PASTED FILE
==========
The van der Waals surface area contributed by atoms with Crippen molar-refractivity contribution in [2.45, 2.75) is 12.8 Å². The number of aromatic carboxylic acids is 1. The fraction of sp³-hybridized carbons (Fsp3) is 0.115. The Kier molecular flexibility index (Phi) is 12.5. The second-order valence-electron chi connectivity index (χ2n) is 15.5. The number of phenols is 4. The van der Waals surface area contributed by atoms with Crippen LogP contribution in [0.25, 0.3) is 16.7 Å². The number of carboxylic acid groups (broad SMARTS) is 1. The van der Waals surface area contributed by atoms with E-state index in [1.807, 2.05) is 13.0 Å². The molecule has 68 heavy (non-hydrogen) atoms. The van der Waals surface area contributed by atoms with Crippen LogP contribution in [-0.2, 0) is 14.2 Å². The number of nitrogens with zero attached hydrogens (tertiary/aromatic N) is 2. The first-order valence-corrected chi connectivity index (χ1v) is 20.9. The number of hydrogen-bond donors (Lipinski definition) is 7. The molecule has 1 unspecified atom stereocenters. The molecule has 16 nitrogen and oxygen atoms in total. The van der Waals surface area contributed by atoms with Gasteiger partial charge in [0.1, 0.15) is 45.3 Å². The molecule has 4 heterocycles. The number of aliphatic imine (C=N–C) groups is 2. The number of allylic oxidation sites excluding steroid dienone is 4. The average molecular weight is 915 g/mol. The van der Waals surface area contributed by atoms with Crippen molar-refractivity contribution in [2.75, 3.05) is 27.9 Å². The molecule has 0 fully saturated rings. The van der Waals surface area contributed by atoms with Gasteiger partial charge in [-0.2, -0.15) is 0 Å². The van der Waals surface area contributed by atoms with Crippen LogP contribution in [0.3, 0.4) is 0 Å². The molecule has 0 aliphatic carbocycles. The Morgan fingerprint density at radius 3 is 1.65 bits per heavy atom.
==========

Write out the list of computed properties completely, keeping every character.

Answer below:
The van der Waals surface area contributed by atoms with Crippen molar-refractivity contribution in [2.45, 2.75) is 12.8 Å². The number of aromatic carboxylic acids is 1. The fraction of sp³-hybridized carbons (Fsp3) is 0.115. The Kier molecular flexibility index (Phi) is 12.5. The second-order valence-electron chi connectivity index (χ2n) is 15.5. The number of phenols is 4. The van der Waals surface area contributed by atoms with Crippen LogP contribution in [0.25, 0.3) is 16.7 Å². The number of carboxylic acid groups (broad SMARTS) is 1. The van der Waals surface area contributed by atoms with E-state index in [1.807, 2.05) is 13.0 Å². The molecule has 68 heavy (non-hydrogen) atoms. The van der Waals surface area contributed by atoms with Crippen LogP contribution in [-0.2, 0) is 14.2 Å². The number of nitrogens with zero attached hydrogens (tertiary/aromatic N) is 2. The first-order valence-corrected chi connectivity index (χ1v) is 20.9. The number of hydrogen-bond donors (Lipinski definition) is 7. The molecule has 1 unspecified atom stereocenters. The molecule has 16 nitrogen and oxygen atoms in total. The van der Waals surface area contributed by atoms with Gasteiger partial charge in [0.1, 0.15) is 45.3 Å². The molecule has 4 heterocycles. The number of aliphatic imine (C=N–C) groups is 2. The number of allylic oxidation sites excluding steroid dienone is 4. The average molecular weight is 915 g/mol. The van der Waals surface area contributed by atoms with Crippen molar-refractivity contribution in [2.75, 3.05) is 27.9 Å². The molecule has 0 fully saturated rings. The van der Waals surface area contributed by atoms with Gasteiger partial charge in [-0.2, -0.15) is 0 Å². The van der Waals surface area contributed by atoms with Crippen LogP contribution in [0.3, 0.4) is 0 Å². The molecule has 0 aliphatic carbocycles. The Morgan fingerprint density at radius 3 is 1.65 bits per heavy atom.